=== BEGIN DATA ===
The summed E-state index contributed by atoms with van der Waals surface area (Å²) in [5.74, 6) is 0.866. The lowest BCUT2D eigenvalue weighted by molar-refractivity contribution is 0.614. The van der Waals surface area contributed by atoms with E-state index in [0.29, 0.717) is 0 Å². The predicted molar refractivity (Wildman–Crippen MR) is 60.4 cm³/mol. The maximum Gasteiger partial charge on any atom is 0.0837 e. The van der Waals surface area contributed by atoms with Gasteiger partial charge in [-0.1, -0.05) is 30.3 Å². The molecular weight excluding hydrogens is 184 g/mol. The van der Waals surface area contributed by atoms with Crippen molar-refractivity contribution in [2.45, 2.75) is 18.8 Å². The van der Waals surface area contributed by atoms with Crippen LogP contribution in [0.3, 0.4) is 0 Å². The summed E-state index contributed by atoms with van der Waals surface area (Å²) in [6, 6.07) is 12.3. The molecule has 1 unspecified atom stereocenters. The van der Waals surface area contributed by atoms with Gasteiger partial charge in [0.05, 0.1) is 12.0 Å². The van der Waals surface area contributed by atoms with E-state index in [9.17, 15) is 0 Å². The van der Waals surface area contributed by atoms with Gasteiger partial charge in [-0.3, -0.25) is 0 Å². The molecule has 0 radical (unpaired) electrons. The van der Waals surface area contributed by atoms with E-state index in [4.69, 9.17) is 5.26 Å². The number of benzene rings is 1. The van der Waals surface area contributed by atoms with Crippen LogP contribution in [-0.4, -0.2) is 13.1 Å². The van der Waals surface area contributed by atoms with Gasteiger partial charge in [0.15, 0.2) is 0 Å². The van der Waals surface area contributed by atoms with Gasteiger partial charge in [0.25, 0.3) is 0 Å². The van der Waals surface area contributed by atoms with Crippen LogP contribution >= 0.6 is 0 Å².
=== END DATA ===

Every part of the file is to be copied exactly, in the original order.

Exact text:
The summed E-state index contributed by atoms with van der Waals surface area (Å²) in [5.74, 6) is 0.866. The lowest BCUT2D eigenvalue weighted by molar-refractivity contribution is 0.614. The van der Waals surface area contributed by atoms with E-state index in [0.29, 0.717) is 0 Å². The predicted molar refractivity (Wildman–Crippen MR) is 60.4 cm³/mol. The maximum Gasteiger partial charge on any atom is 0.0837 e. The van der Waals surface area contributed by atoms with Gasteiger partial charge in [-0.1, -0.05) is 30.3 Å². The molecular weight excluding hydrogens is 184 g/mol. The van der Waals surface area contributed by atoms with Crippen molar-refractivity contribution in [2.45, 2.75) is 18.8 Å². The van der Waals surface area contributed by atoms with Crippen LogP contribution in [0.3, 0.4) is 0 Å². The summed E-state index contributed by atoms with van der Waals surface area (Å²) in [6, 6.07) is 12.3. The molecule has 1 unspecified atom stereocenters. The van der Waals surface area contributed by atoms with Gasteiger partial charge in [0.05, 0.1) is 12.0 Å². The van der Waals surface area contributed by atoms with E-state index in [9.17, 15) is 0 Å². The van der Waals surface area contributed by atoms with Gasteiger partial charge in [-0.3, -0.25) is 0 Å². The molecule has 0 radical (unpaired) electrons. The van der Waals surface area contributed by atoms with E-state index in [4.69, 9.17) is 5.26 Å². The number of benzene rings is 1. The van der Waals surface area contributed by atoms with Crippen LogP contribution in [-0.4, -0.2) is 13.1 Å². The van der Waals surface area contributed by atoms with Gasteiger partial charge in [0.15, 0.2) is 0 Å². The van der Waals surface area contributed by atoms with Gasteiger partial charge in [0.25, 0.3) is 0 Å². The van der Waals surface area contributed by atoms with Crippen LogP contribution >= 0.6 is 0 Å².